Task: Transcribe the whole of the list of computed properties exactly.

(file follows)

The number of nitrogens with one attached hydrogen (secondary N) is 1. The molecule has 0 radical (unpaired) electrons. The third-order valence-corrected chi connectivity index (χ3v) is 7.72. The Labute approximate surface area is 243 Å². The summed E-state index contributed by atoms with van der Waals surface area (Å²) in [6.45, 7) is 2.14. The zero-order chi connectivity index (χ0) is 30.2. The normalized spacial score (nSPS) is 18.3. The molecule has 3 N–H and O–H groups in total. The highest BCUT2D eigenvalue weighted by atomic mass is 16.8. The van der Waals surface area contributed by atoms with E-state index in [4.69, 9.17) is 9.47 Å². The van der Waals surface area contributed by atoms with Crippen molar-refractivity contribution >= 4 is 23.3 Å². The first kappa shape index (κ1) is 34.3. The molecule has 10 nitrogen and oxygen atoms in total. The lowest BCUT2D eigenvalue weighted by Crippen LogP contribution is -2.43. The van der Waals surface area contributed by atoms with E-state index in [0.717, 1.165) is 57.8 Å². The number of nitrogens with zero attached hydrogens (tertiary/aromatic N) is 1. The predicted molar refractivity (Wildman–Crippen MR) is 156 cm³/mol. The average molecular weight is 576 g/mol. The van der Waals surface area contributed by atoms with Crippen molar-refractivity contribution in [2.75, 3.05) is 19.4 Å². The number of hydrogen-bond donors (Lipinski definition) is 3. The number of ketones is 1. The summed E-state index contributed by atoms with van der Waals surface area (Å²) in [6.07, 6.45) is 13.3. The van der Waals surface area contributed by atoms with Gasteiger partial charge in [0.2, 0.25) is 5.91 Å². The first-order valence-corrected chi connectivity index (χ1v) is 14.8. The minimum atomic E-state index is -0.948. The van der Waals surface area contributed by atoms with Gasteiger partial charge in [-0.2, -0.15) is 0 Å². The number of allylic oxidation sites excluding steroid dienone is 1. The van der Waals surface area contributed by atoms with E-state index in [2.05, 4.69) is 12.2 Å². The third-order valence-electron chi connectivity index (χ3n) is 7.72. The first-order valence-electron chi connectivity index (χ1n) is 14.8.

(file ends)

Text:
The number of nitrogens with one attached hydrogen (secondary N) is 1. The molecule has 0 radical (unpaired) electrons. The third-order valence-corrected chi connectivity index (χ3v) is 7.72. The Labute approximate surface area is 243 Å². The summed E-state index contributed by atoms with van der Waals surface area (Å²) in [6.45, 7) is 2.14. The zero-order chi connectivity index (χ0) is 30.2. The normalized spacial score (nSPS) is 18.3. The molecule has 3 N–H and O–H groups in total. The highest BCUT2D eigenvalue weighted by atomic mass is 16.8. The van der Waals surface area contributed by atoms with E-state index in [4.69, 9.17) is 9.47 Å². The van der Waals surface area contributed by atoms with Crippen molar-refractivity contribution >= 4 is 23.3 Å². The first kappa shape index (κ1) is 34.3. The molecule has 10 nitrogen and oxygen atoms in total. The lowest BCUT2D eigenvalue weighted by Crippen LogP contribution is -2.43. The van der Waals surface area contributed by atoms with E-state index in [0.717, 1.165) is 57.8 Å². The number of nitrogens with zero attached hydrogens (tertiary/aromatic N) is 1. The predicted molar refractivity (Wildman–Crippen MR) is 156 cm³/mol. The average molecular weight is 576 g/mol. The van der Waals surface area contributed by atoms with Crippen molar-refractivity contribution in [2.75, 3.05) is 19.4 Å². The number of hydrogen-bond donors (Lipinski definition) is 3. The number of ketones is 1. The summed E-state index contributed by atoms with van der Waals surface area (Å²) in [6.07, 6.45) is 13.3. The van der Waals surface area contributed by atoms with Gasteiger partial charge in [0.2, 0.25) is 5.91 Å². The first-order valence-corrected chi connectivity index (χ1v) is 14.8. The minimum atomic E-state index is -0.948. The van der Waals surface area contributed by atoms with Gasteiger partial charge in [-0.2, -0.15) is 0 Å². The number of allylic oxidation sites excluding steroid dienone is 1. The van der Waals surface area contributed by atoms with E-state index in [2.05, 4.69) is 12.2 Å². The third-order valence-electron chi connectivity index (χ3n) is 7.72. The first-order valence-electron chi connectivity index (χ1n) is 14.8.